Second, realizing our tendency to slide into ritualistic worship we should continually evaluate if what we are doing is scriptural or practically necessary, as opposed to a developed tradition. It was once suggested that our assembly should be covering the emblems after they were passed at the Lord’s Supper. When I asked why? The response was, “We do it at our church to show completeness.” There is nothing wrong with covering the emblems with a cloth, but to say it is wrong not to – is wrong. Covering the emblems to keep the flies away would be a practical reason for doing so, but adding a symbolic meaning to such a practice forges a tradition.
There are certain practices that we all do, that may be permissible, but we become uncomfortable if they are not observed. Examples for the Lord’s Supper would include: the placement of emblems on the table, opening/closing the meeting the same way, the procedure for taking/passing the emblems, the use of a preferred hymnal or one Bible version, standing or sitting on cue, or the wearing of formal attire. On the latter point, we should remember that the Lord is present and presides over all meetings of the church, not just the Lord’s Supper.
Third, we should realize that we often develop unbiblical terminology which leads us into traditions. For example, when examining Scripture, we find that “worship” is not used as an adjective (e.g., “worship leader”). The few nouns that are rendered “worship” do not directly relate to the believer’s worship, but there are an abundance of verbs in the NT confirming that “worship” is something that we do. It does not describe what we have done for God, nor does it describe who we are (i.e., titles belong to the Lord not His servants)! It is the pagan that works to induce or force worship (Dan. 3), but the Holy Spirit leads believers in joyful worship without regard to meeting labels. The moment we begin to worship our worship it ceases to be what God appreciates!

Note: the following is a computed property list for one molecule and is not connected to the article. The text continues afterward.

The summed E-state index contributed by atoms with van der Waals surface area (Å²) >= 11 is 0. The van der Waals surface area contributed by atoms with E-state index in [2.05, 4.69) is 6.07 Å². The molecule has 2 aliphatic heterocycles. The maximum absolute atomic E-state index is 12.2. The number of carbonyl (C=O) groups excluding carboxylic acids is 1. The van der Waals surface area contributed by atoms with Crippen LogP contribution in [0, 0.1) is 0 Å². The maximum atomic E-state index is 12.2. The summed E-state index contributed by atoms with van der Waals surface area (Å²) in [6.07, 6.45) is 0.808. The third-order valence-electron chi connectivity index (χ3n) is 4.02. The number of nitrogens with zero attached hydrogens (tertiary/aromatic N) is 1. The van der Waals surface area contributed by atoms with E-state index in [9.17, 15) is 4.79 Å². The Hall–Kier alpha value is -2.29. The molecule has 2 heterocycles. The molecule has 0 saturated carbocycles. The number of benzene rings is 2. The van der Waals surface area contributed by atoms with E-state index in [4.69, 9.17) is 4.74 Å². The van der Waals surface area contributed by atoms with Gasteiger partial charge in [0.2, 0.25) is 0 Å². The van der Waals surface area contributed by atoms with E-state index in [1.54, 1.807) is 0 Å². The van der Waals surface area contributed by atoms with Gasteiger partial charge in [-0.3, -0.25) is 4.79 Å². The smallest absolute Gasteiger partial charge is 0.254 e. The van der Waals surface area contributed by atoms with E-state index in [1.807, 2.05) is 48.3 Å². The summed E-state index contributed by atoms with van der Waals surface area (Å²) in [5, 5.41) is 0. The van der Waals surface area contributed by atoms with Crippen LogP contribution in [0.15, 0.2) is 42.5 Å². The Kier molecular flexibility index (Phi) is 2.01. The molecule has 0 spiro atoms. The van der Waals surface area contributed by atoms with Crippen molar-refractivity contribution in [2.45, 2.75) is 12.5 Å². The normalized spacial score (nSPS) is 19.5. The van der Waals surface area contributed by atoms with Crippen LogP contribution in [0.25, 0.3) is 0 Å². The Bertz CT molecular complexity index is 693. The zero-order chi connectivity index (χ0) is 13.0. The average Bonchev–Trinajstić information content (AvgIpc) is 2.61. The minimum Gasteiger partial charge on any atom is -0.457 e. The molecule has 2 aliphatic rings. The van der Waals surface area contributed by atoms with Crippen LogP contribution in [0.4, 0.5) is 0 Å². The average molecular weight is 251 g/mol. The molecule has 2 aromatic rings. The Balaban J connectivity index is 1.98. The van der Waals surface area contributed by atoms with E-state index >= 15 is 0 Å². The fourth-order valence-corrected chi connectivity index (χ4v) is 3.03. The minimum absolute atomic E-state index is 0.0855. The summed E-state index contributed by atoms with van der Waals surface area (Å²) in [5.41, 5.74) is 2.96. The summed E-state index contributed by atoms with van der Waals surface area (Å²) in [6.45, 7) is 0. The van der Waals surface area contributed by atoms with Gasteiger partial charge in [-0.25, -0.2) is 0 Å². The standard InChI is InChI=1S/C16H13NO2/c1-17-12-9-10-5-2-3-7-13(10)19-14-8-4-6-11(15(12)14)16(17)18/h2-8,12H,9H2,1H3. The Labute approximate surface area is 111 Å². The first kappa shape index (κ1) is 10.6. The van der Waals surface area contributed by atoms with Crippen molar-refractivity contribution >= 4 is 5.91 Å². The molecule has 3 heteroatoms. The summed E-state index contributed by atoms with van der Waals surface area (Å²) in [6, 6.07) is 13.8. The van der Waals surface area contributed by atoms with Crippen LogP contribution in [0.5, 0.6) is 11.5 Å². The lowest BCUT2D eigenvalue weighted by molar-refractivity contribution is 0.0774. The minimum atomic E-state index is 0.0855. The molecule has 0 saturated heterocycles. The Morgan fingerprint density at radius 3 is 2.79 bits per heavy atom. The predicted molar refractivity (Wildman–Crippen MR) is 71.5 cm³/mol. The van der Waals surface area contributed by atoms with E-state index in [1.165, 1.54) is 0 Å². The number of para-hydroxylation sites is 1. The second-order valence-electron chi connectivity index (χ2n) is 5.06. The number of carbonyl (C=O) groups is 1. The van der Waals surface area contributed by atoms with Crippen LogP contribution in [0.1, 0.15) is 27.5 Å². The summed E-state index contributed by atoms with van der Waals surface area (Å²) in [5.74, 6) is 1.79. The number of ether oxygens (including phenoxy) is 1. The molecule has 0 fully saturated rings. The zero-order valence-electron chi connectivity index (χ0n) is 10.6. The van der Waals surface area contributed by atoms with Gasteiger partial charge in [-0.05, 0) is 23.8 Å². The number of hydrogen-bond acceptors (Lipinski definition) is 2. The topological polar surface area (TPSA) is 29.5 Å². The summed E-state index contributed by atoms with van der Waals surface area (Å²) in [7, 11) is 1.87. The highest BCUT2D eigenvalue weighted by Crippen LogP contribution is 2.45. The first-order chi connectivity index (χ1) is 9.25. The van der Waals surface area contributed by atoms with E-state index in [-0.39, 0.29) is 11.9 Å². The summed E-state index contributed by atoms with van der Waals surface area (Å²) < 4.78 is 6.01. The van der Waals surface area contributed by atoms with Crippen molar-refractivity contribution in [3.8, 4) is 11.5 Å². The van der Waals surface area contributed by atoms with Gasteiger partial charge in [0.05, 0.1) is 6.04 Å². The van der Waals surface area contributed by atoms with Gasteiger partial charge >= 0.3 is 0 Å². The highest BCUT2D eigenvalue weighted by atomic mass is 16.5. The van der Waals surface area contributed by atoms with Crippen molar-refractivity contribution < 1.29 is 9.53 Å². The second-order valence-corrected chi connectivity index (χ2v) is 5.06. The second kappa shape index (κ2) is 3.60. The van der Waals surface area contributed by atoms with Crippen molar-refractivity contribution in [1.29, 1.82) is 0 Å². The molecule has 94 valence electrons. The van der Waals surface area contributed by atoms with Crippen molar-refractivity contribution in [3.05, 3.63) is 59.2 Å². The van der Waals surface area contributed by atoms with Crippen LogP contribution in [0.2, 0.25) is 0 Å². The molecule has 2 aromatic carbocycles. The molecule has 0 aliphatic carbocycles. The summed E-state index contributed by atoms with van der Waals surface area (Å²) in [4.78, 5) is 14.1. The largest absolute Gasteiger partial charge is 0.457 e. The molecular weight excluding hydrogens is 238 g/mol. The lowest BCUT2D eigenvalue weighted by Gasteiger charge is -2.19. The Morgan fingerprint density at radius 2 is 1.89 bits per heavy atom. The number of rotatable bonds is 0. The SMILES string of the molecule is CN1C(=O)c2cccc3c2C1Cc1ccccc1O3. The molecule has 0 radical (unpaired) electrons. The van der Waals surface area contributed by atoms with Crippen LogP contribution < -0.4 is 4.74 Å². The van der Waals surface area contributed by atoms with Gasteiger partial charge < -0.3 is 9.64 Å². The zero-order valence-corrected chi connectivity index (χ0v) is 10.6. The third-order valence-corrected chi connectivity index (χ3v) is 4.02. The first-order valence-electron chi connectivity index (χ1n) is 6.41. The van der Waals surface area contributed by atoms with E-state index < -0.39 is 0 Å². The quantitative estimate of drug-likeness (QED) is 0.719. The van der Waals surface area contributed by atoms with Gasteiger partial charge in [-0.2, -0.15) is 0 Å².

A sister once informed me that she was only going to cover her head during the “worship meeting” (a wrong reference to the Lord’s Supper). Embracing unbiblical terminology had caused her to put a premium on one church meeting over another, which she thought justified her revision of the headship practice commanded in Scripture.
Incidentally, the same verses that state the what also tell us when headship is to be observed (1 Cor. 11:5-7): whenever we are in God’s intimate presence to speak to Him in prayer or He is speaking to us through His Word. At such times, there should be the visible salute to His authority and glory (as a respectful soldier salutes a higher ranking officer). Paul speaks of Creation Order in 1 Corinthians 1:2-16, and then switches specifically to Church Order in verses 17-34 to address the local church gathering for the Lord’s Supper. Sadly, many traditions have developed to constrain the what and the when of the headship practice to something other than what Scripture states.
Take the Challenge
It is our nature to want to slide through life as carefree as possible; this propensity prompts many mindless routines. In these wicked days we cannot afford to quench the Holy Spirit through vain religiosity. The next generation of believers needs to see the real thing, not empty formality. As children of God, we must continually “prove what is that good and acceptable and perfect will of God” (Rom. 12:2). Seeing that human traditions often limit God’s blessing and lead us into sin, we should verify that our church practices are honoring the Lord and not ourselves. May the Lord help us all to spot those pride-appealing traditions that would hinder us from experiencing the fuller joy of the Lord. •